What is GitOps?
GitOps is a process of automating IT infrastructure using infrastructure as code and software development best practices such as Git, code review, and CI/CD pipelines.
Modern applications are developed with speed and scale in mind. Organizations with a mature DevOps culture can deploy code to production hundreds of times per day. DevOps teams can accomplish this through development best practices such as version control, code review, and CI/CD pipelines that automate testing and deployments.
While the software development lifecycle has been automated, infrastructure has remained a largely manual process that requires specialized teams. With the demands made on today's infrastructure, it's becoming increasingly crucial to implement infrastructure automation. Modern infrastructure needs to be elastic so that it can effectively manage cloud resources that are needed for frequent deployments.
GitOps is an operational framework that can automate this process of provisioning infrastructure. Similar to how we use application source code, infrastructure teams that practice GitOps use configuration files stored as code (infrastructure as code). GitOps configuration files generate the same infrastructure environment every time it’s deployed, just as application source code generates the same application binaries every time it's built.
GitOps is an operational framework that takes DevOps best practices used for application development such as version control, code review, collaboration, compliance, and CI/CD, and applies them to infrastructure automation.
How do teams put GitOps into practice?
GitOps is not a single product, plugin, or platform. GitOps is a framework that helps teams manage IT infrastructure through processes they already use in application development. To put GitOps into practice, it needs three core components:
GitOps = IaC + MRs + CI/CD
IaC - GitOps uses a Git repository as the single source of truth for infrastructure definitions. Git is an open source version control system that tracks code management changes, and a Git repository is a
.git folder in a project that tracks all changes made to files in a project over time. Infrastructure as code (IaC) is the practice of keeping all infrastructure configuration stored as code. The actual desired state may or may not be not stored as code (e.g., number of replicas, pods).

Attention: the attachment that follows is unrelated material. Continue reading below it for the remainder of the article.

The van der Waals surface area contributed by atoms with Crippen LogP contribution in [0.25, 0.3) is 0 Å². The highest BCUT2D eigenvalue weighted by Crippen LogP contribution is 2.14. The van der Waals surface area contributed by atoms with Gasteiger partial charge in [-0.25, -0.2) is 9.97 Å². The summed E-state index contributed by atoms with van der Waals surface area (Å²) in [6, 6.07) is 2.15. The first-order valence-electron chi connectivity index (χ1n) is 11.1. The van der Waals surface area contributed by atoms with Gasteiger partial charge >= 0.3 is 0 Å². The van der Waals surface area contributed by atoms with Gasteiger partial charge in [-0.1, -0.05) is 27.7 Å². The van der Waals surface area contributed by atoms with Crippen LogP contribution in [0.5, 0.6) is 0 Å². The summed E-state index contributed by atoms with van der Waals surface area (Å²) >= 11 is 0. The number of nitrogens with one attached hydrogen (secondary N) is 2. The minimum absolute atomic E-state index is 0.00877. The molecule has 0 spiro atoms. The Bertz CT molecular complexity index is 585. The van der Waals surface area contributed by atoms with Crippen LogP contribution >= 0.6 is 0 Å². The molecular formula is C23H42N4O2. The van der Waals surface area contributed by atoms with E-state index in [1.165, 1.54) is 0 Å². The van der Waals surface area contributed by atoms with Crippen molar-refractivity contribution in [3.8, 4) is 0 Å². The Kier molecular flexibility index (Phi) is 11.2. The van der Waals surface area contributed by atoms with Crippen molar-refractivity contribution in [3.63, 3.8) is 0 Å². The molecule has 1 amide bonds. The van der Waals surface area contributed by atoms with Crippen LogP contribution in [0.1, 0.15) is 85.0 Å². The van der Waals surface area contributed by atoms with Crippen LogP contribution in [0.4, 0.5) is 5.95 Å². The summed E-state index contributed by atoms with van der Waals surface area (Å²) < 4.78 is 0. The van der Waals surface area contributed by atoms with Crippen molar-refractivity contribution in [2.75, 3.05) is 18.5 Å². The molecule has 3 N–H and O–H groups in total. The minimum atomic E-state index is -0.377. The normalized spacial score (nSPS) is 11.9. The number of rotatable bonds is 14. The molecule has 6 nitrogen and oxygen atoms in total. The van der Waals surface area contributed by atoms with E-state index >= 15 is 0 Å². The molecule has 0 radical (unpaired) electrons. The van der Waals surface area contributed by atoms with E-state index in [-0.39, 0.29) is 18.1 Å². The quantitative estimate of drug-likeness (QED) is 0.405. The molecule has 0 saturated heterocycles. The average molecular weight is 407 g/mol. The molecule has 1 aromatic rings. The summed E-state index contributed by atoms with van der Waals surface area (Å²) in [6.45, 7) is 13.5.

MRs - GitOps uses merge requests (MRs) as the change mechanism for all infrastructure updates. The MR is where teams can collaborate via reviews and comments and where formal approvals take place. A merge commits to your master (or trunk) branch and serves as a changelog for auditing and troubleshooting.
CI/CD - GitOps automates infrastructure updates using a Git workflow with continuous integration and continuous delivery (CI/CD). When new code is merged, the CI/CD pipeline enacts the change in the environment. Any configuration drift, such as manual changes or errors, is overwritten by GitOps automation so the environment converges on the desired state defined in Git. GitLab uses CI/CD pipelines to manage and implement GitOps automation, but other forms of automation such as definitions operators can be used as well.
The benefits of GitOps
With any collaborative effort, change can be tricky and GitOps is no exception. GitOps is a process change that will require discipline from all participants and a commitment to doing things in a new way. It is vital for teams to write everything down.
GitOps allows for greater collaboration, but that is not necessarily something that comes naturally for some individuals or organizations. A GitOps approval process means that developers make changes to the code, create a merge request, an approver merges these changes, and the change is deployed. This sequence introduces a “change by committee” element to infrastructure, which can seem tedious and time-consuming to engineers used to making quick, manual changes.
It is important for everyone on the team to record what’s going on in merge requests and issues. The temptation to edit something directly in production or change something manually is going to be difficult to suppress, but the less “cowboy engineering” there is, the better GitOps will work.
What makes it work
What makes GitOps work?
As with any emerging technology term, GitOps isn't strictly defined the same way by everyone across the industry. GitOps principles can be applied to all types of infrastructure automation including VMs and containers, and can be very effective for teams looking to manage Kubernetes clusters.
While many tools and methodologies promise faster deployment and seamless management between code and infrastructure, GitOps differs by focusing on a developer-centric experience. Infrastructure management through GitOps happens in the same version control system as the application development, enabling teams to collaborate more in a central location while benefiting from all the built-in features of Git.
Here’s a list of resources on GitOps that we find to be particularly helpful in understanding version control and implementation. We would love to get your recommendations on books, blogs, videos, podcasts and other resources that tell a great version control story or offer valuable insight on the definition or implementation of the practice.
Please share your favorites with us by tweeting us @GitLab!